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GPU-based real-time small displacement estimation with ultrasound

S. Rosenzweig, M. Palmeri, K. Nightingale
Dept. of Biomed. Eng., Duke Univ., Durham, NC, USA
IEEE Transactions on Ultrasonics, Ferroelectrics and Frequency Control, 2011, Volume: 58, Issue:2, p.399-405

@article{rosenzweig2011gpu,

   title={GPU-based real-time small displacement estimation with ultrasound},

   author={Rosenzweig, S. and Palmeri, M. and Nightingale, K.},

   journal={Ultrasonics, Ferroelectrics and Frequency Control, IEEE Transactions on},

   volume={58},

   number={2},

   pages={399–405},

   issn={0885-3010},

   year={2011},

   publisher={IEEE}

}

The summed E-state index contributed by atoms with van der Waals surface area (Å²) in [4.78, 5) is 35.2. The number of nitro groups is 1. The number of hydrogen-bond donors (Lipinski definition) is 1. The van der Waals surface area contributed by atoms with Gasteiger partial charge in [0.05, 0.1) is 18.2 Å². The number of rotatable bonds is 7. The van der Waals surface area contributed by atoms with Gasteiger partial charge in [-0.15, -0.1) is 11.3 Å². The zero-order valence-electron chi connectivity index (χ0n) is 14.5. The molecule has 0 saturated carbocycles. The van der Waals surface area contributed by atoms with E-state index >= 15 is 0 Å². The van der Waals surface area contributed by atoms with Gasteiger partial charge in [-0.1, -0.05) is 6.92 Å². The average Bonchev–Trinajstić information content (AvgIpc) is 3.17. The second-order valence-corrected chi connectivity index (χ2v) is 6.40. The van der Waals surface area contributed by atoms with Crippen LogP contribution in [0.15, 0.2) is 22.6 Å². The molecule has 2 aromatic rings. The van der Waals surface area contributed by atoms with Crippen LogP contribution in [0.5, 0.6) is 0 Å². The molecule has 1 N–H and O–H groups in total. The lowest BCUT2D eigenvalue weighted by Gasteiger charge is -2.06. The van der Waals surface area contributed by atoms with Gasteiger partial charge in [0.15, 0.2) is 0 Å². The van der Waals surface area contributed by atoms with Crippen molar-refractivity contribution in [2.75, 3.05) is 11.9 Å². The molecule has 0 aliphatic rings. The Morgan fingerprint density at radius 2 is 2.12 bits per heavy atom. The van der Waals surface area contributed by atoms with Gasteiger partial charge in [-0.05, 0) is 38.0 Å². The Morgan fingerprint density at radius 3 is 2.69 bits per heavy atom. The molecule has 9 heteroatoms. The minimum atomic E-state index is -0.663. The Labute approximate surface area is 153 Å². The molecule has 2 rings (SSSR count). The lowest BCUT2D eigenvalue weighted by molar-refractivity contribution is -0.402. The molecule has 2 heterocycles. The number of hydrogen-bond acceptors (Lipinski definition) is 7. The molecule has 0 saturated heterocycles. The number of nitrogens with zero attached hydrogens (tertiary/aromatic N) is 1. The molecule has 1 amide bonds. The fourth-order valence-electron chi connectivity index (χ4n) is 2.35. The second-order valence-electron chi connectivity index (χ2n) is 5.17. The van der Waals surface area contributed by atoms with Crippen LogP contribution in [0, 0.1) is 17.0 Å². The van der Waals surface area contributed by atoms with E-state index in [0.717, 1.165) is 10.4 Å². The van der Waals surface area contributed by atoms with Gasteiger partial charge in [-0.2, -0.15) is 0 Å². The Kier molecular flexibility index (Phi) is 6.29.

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General purpose computing on graphics processing units (GPUs) has been previously shown to speed up computationally intensive data processing and image reconstruction algorithms for computed tomography (CT), magnetic resonance (MR), and ultrasound images. Although some algorithms in ultrasound have been converted to GPU processing, many investigative ultrasound research systems still use serial processing on a single CPU. One such ultrasound modality is acoustic radiation force impulse (ARFI) imaging, which investigates the mechanical properties of soft tissue. Traditionally, the raw data are processed offline to estimate the displacement of the tissue after the application of radiation force. It is highly advantageous to process the data in real-time to assess their quality and make modifications during a study. In this paper, we present algorithms for efficient GPU parallel processing of two widely used tools in ultrasound: cubic spline interpolation and Loupas’ two-dimensional autocorrelator for displacement estimation. It is shown that a commercially available graphics card can be used for these computations, achieving speed increases up to 40x compared with single CPU processing. Thus, we conclude that the GPU-based data processing approach facilitates real-time (i.e., <1 second) display of ARFI data and is a promising approach for ultrasonic research systems.
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